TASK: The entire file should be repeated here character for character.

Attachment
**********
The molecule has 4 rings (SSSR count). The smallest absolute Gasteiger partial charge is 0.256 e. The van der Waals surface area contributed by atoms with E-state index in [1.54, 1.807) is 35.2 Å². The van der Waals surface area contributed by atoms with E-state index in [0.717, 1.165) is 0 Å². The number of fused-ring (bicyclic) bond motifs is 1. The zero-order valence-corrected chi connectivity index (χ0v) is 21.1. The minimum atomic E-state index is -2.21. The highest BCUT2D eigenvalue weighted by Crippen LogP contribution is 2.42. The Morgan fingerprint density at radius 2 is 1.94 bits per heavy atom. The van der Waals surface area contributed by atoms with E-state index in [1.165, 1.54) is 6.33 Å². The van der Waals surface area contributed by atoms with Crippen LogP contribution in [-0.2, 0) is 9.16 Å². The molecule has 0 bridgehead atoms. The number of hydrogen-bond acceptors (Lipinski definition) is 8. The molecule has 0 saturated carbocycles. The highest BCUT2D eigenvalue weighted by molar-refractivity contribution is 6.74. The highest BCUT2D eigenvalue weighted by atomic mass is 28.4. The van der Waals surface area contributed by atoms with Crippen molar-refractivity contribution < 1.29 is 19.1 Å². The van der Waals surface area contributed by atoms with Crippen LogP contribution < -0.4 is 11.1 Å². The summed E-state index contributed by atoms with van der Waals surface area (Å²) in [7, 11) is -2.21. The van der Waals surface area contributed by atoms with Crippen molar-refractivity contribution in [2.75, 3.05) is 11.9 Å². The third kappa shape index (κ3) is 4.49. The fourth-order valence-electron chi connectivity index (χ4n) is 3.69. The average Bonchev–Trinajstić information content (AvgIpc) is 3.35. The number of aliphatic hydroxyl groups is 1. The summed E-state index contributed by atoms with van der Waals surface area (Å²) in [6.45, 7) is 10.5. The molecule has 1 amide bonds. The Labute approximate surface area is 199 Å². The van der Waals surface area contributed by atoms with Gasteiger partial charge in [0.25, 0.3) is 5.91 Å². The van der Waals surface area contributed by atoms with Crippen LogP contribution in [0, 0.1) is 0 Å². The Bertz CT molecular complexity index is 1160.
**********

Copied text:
The molecule has 4 rings (SSSR count). The smallest absolute Gasteiger partial charge is 0.256 e. The van der Waals surface area contributed by atoms with E-state index in [1.54, 1.807) is 35.2 Å². The van der Waals surface area contributed by atoms with E-state index in [0.717, 1.165) is 0 Å². The number of fused-ring (bicyclic) bond motifs is 1. The zero-order valence-corrected chi connectivity index (χ0v) is 21.1. The minimum atomic E-state index is -2.21. The highest BCUT2D eigenvalue weighted by Crippen LogP contribution is 2.42. The Morgan fingerprint density at radius 2 is 1.94 bits per heavy atom. The van der Waals surface area contributed by atoms with E-state index in [1.165, 1.54) is 6.33 Å². The van der Waals surface area contributed by atoms with Crippen LogP contribution in [-0.2, 0) is 9.16 Å². The molecule has 0 bridgehead atoms. The number of hydrogen-bond acceptors (Lipinski definition) is 8. The molecule has 0 saturated carbocycles. The highest BCUT2D eigenvalue weighted by molar-refractivity contribution is 6.74. The highest BCUT2D eigenvalue weighted by atomic mass is 28.4. The van der Waals surface area contributed by atoms with Crippen molar-refractivity contribution < 1.29 is 19.1 Å². The van der Waals surface area contributed by atoms with Crippen LogP contribution < -0.4 is 11.1 Å². The summed E-state index contributed by atoms with van der Waals surface area (Å²) in [7, 11) is -2.21. The van der Waals surface area contributed by atoms with Crippen molar-refractivity contribution in [2.75, 3.05) is 11.9 Å². The third kappa shape index (κ3) is 4.49. The fourth-order valence-electron chi connectivity index (χ4n) is 3.69. The average Bonchev–Trinajstić information content (AvgIpc) is 3.35. The number of aliphatic hydroxyl groups is 1. The summed E-state index contributed by atoms with van der Waals surface area (Å²) in [6.45, 7) is 10.5. The molecule has 1 amide bonds. The Labute approximate surface area is 199 Å². The van der Waals surface area contributed by atoms with Gasteiger partial charge in [0.25, 0.3) is 5.91 Å². The van der Waals surface area contributed by atoms with Crippen LogP contribution in [0, 0.1) is 0 Å². The Bertz CT molecular complexity index is 1160.